Either of these rounds can be used for home defense, but I would argue the .45 ACP is better suited to it. Being subsonic, the loudness of the .45 ACP won’t be nearly as devastating to your situational awareness and your family as the .44 Magnum would be, and the .45 ACP has more choices in projectiles that are designed not to over-penetrate.
I don’t feel like magazine capacity plays much of a role here unless you’re trying to prepare for a shoot-out with multiple assailants who don’t flee or surrender at the first shot. You don’t need the extra foot-pounds from the Magnum, so 10x that will be plenty.
This is a clear win for the .45. The .44 Magnum is not typically used for concealed carry due to its size and difficulty in getting off quick follow-up shots. Let’s be honest, though, the .45 is only good for concealed carry when you’re comparing to something like the .44 Magnum.
.45 handguns are not small, and are consequently much more difficult to conceal than many 9mm options. The few .45s that are small enough to conceal conveniently are very difficult to shoot. If you’re choosing between the .44 and the .45, definitely go with the .45, but if you have other options, I would recommend considering those.
The .44 Magnum hasn’t been seen much on duty for a long time. Some jurisdictions have classified it as too powerful, causing too much damage, etc. Even in jurisdictions where it’s allowed, the need for higher magazine capacity and quicker follow-up shots tend to make the .44 Magnum impractical for duty.
The .45 is a much more popular option for law enforcement, military, and armed security. Many officers find that it strikes a good balance between stopping power and capacity. 13 shots per magazine is only a little less than most 9mm options, and you get a lot more oomph from each shot.
Neither are good for novice shooters, as I mentioned briefly above. Not only are guns chambered in these calibers on the heavier side typically, but they have a lot of recoil that can create bad first experiences. I’ve had a lot more success using very mild calibers like .22LR when I’m introducing someone to firearms for the first time.
Once they have seen a .22 round and felt the recoil that goes with it, they tend to be more mentally prepared for the increased recoil from a round that is obviously much bigger. If you have to choose either the .45 or the .44 for the friend you’re taking to the range for the first time, go with the .45.
The .45 is, overall, more versatile than the .44. You can get +P rounds for heavy-duty applications, can get supersonic loads if you absolutely need to, and have a lot more gun models and ammo to choose from based on what you’re specifically trying to accomplish with it.
I wouldn’t call the .44 Magnum a one-trick pony, per se, but it’s pretty close. A .44 Magnum gives you a hefty punch from a handgun at close ranges. If your use-case requires that, a .44 Magnum is the way to go, but if you need anything else, you’ll have a harder time getting a .44 to work the way you want it to.
Variety of Handgun Models to Choose From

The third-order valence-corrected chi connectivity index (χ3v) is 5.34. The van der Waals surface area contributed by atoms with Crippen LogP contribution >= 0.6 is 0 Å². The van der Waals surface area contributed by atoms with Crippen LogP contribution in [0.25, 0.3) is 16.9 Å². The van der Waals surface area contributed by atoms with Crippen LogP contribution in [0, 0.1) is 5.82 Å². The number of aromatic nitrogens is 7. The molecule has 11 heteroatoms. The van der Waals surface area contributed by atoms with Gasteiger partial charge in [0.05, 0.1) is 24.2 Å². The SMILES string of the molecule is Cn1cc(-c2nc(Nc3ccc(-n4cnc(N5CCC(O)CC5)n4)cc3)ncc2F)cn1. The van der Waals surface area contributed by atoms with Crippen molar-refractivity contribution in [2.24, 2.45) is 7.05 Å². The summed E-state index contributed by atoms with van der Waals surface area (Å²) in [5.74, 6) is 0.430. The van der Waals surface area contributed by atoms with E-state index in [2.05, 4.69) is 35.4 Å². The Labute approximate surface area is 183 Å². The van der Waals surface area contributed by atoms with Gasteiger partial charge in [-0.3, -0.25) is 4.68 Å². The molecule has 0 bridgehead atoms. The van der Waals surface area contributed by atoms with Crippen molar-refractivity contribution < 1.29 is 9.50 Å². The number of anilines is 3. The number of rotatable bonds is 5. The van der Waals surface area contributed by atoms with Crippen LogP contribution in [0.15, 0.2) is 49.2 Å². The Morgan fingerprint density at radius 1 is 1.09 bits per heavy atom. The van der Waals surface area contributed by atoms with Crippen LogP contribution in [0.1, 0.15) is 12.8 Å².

I’ve touched on this a few times, but the .45 will give you more options, especially if you’re looking for something semi-automatic. Even if you’re looking at revolvers, the .45 is a more popular cartridge, hands-down.
If you want to find a handgun in pink camo, you’re more likely to find it in .45 than .44. This may not be something that matters much to you, but the more you shoot the more you start to notice the little differences from gun to gun.
The point is, having a variety to choose from makes it more likely that you’ll find that goldilocks fit if you take the time to test out all your options.
Availability of Ammo
This will obviously vary based on global events, shortages, and supply chain issues, but generally .45 ACP will be easier to find than .44 magnum. .45 ACP is also usually a bit cheaper, sometimes as much as $0.25 per round, but it changes all the time.
If you’re looking for a SHTF gun and you want to be able to stock up on a few thousand rounds, the .45 ACP will probably save you a fair amount of money.
Absolutely not. Luckily, even if you tried you would likely be thwarted by the magazine, but even if you find some way to jam it in there, don’t. This is a good way to get yourself or someone around you hurt or killed. These two rounds are in no way interchangeable.
This depends on what you mean. If you’re talking about width, then the .45. If you’re talking about anything else, then the .44 Magnum is bigger. It’s longer, holds more powder, has a higher muzzle velocity, and has higher energy.
The .44 magnum has an extended casing when compared to the .45, which allows it to hold more powder. The casing is also thicker, which lets it handle pressures up to 36,000 PSI, compared to the .45’s relatively low max pressure of 21,000 PSI. When you combine more powder (fuel), with higher pressures, you get more power.
The .44 Magnum and the .45 ACP are two very different calibers, each with their own strengths and weaknesses. The .44 Magnum is more powerful and is better suited for hunting and long-range shooting, while the .45 ACP is more versatile and is better suited for home defense, concealed carry, and law enforcement/duty use.
Choosing between the two will ultimately come down to personal preference and the intended use for the firearm. If you have any other questions to ask about these two rounds, you can leave a comment below or even tweet at me @cameroncporter.